(Recording skips at 3:23)
DF: Well, let’s see. How I got interested in all of this? I first started off working with people doing nurse’s aide work. And I went from there to SCLC, that’s Southern Christian [Leadership] Conference under Dr. Martin Luther King. Okay, and by about fifteen years ago. No, I would say twenty. We didn’t have but two blacks on our registrar’s book in my public county. So, in working with SCLC, you know, back then all blacks that voted, you had to read at least a part of the Constitution. So, we had a lot of people who couldn’t read and write so we took classes how to teach them how to read. We had people that when they worked, and when they got paid, they had to get the boss man or somebody to sign their checks.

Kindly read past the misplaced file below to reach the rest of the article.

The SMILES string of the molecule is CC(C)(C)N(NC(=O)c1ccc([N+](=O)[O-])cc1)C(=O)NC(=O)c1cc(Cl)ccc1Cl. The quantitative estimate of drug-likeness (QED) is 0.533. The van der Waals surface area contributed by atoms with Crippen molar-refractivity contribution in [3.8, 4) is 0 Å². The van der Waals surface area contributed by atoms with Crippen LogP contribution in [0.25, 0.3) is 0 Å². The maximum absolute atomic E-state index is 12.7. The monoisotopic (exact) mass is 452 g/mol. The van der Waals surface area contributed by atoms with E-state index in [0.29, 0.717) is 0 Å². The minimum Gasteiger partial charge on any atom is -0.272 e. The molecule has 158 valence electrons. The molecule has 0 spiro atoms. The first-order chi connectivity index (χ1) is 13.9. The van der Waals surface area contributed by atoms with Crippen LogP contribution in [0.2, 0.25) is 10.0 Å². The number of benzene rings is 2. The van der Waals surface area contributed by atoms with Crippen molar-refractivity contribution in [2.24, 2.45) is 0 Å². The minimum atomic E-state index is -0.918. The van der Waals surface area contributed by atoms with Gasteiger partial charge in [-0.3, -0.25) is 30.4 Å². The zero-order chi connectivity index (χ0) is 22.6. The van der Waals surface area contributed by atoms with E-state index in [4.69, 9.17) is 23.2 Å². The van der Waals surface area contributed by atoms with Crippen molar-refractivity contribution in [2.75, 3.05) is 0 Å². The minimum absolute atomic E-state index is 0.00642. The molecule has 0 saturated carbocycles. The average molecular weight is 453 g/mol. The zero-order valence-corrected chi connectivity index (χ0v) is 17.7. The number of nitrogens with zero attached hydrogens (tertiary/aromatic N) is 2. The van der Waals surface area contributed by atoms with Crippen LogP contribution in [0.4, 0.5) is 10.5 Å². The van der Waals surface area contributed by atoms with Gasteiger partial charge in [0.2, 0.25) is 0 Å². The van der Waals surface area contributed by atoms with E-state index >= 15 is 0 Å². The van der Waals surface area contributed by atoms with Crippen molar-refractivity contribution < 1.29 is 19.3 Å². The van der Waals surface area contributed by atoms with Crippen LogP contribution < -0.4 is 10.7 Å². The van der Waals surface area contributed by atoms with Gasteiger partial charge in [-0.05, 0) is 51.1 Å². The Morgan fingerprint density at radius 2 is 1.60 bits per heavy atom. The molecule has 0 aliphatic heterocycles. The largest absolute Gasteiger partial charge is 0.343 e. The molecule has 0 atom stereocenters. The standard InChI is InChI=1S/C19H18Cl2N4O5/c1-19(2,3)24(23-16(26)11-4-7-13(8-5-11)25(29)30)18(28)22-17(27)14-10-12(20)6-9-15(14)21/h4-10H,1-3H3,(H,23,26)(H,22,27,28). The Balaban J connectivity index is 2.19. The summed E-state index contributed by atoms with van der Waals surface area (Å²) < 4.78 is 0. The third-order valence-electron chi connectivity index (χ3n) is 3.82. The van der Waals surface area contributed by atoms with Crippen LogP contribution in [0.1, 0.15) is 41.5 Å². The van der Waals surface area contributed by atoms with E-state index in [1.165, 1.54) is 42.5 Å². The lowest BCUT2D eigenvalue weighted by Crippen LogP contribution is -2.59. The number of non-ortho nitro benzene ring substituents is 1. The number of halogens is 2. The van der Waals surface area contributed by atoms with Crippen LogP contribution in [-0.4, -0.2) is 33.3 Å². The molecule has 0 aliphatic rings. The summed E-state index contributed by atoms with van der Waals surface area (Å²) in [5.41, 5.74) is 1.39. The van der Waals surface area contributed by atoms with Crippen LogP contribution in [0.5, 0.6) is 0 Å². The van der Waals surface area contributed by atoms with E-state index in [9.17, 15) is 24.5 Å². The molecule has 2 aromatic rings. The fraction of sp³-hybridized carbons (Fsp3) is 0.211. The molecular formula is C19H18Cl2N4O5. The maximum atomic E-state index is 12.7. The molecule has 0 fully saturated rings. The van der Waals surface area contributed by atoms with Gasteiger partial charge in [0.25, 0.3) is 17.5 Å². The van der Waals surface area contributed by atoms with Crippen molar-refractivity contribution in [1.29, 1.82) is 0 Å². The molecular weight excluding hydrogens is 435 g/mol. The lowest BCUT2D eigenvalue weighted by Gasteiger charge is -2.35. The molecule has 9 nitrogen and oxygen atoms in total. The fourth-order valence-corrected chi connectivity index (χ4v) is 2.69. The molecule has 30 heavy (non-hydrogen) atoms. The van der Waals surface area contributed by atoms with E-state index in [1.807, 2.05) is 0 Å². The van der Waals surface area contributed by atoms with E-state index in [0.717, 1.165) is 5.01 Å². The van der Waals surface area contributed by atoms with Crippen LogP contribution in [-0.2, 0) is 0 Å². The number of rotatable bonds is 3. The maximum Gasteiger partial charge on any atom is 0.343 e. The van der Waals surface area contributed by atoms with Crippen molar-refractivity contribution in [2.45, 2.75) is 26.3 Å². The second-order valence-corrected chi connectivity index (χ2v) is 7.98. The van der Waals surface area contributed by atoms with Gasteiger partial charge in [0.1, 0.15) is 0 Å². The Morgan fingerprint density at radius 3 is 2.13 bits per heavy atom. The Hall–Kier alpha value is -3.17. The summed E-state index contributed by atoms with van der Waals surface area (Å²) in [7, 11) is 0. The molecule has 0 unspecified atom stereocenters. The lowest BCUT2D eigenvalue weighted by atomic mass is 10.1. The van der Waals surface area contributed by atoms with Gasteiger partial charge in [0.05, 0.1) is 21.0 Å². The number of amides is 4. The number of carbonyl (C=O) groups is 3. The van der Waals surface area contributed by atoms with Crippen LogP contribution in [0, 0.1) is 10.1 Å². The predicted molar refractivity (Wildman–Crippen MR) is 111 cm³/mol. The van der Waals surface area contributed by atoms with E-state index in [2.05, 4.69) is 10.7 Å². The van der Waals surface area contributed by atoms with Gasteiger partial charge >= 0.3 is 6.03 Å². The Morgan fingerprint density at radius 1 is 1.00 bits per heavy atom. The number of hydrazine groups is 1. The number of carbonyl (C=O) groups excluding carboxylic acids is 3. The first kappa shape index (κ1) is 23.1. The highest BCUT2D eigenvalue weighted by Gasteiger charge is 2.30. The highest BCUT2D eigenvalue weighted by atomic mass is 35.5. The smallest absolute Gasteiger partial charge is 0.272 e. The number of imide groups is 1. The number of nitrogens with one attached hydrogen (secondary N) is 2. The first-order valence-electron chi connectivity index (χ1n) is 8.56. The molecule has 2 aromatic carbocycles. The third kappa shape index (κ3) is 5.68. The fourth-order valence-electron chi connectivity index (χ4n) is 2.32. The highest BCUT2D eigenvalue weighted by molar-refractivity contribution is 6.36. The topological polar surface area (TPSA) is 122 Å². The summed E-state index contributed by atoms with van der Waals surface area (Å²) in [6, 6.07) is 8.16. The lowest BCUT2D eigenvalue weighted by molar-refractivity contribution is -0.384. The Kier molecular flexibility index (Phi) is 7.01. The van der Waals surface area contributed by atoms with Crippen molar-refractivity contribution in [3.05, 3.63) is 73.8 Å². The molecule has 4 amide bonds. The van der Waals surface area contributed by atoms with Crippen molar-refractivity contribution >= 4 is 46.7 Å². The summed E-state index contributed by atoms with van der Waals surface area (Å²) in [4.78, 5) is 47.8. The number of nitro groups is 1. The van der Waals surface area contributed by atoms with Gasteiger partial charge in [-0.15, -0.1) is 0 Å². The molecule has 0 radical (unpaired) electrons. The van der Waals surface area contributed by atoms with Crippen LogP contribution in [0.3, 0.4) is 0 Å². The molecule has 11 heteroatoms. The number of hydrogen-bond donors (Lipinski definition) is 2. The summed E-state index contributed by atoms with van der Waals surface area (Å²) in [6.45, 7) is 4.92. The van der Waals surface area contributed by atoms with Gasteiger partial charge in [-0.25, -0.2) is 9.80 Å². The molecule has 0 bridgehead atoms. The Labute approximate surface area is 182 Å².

DF: The first thing was to teach them how to write, print their own name on their checks. Okay, it went from there until it passed that they don’t have to read the Constitution of the United States to vote. That was a big help. So, then I started getting people to register to vote although when they first started they got fired. I did. We all got fired off our jobs. Some was afraid to vote. After they registered, then you had a hell of a time getting them out to vote.
DF: Because they was afraid then that, “If I leave my job an hour to go vote, when I get back I’ll wouldn’t have a job.”
JH: Mmhm. Isn’t at all fair, obviously.